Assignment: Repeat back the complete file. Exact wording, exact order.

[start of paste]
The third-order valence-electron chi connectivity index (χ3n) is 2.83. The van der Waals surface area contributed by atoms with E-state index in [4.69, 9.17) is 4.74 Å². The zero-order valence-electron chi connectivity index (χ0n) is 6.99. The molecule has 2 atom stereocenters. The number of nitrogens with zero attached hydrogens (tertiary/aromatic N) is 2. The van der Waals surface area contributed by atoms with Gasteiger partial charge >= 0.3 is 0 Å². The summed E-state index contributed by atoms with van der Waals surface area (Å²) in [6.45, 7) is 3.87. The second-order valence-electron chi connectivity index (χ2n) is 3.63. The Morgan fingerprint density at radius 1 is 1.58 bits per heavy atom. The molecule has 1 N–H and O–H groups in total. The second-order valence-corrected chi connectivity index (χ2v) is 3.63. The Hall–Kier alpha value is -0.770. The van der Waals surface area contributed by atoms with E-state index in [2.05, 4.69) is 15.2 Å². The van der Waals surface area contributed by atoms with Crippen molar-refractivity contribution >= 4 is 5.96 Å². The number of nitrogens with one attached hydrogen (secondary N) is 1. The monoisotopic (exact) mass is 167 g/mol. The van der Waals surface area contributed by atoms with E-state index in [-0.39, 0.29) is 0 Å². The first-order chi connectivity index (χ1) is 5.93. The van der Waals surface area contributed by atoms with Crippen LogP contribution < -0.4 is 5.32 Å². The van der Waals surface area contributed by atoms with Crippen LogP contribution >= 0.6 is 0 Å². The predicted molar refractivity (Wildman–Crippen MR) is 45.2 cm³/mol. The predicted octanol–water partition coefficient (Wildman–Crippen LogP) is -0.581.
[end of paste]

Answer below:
The third-order valence-electron chi connectivity index (χ3n) is 2.83. The van der Waals surface area contributed by atoms with E-state index in [4.69, 9.17) is 4.74 Å². The zero-order valence-electron chi connectivity index (χ0n) is 6.99. The molecule has 2 atom stereocenters. The number of nitrogens with zero attached hydrogens (tertiary/aromatic N) is 2. The van der Waals surface area contributed by atoms with Gasteiger partial charge >= 0.3 is 0 Å². The summed E-state index contributed by atoms with van der Waals surface area (Å²) in [6.45, 7) is 3.87. The second-order valence-electron chi connectivity index (χ2n) is 3.63. The Morgan fingerprint density at radius 1 is 1.58 bits per heavy atom. The molecule has 1 N–H and O–H groups in total. The second-order valence-corrected chi connectivity index (χ2v) is 3.63. The Hall–Kier alpha value is -0.770. The van der Waals surface area contributed by atoms with E-state index in [2.05, 4.69) is 15.2 Å². The van der Waals surface area contributed by atoms with Crippen molar-refractivity contribution >= 4 is 5.96 Å². The number of nitrogens with one attached hydrogen (secondary N) is 1. The monoisotopic (exact) mass is 167 g/mol. The van der Waals surface area contributed by atoms with E-state index in [-0.39, 0.29) is 0 Å². The first-order chi connectivity index (χ1) is 5.93. The van der Waals surface area contributed by atoms with Crippen LogP contribution < -0.4 is 5.32 Å². The van der Waals surface area contributed by atoms with Crippen LogP contribution >= 0.6 is 0 Å². The predicted molar refractivity (Wildman–Crippen MR) is 45.2 cm³/mol. The predicted octanol–water partition coefficient (Wildman–Crippen LogP) is -0.581.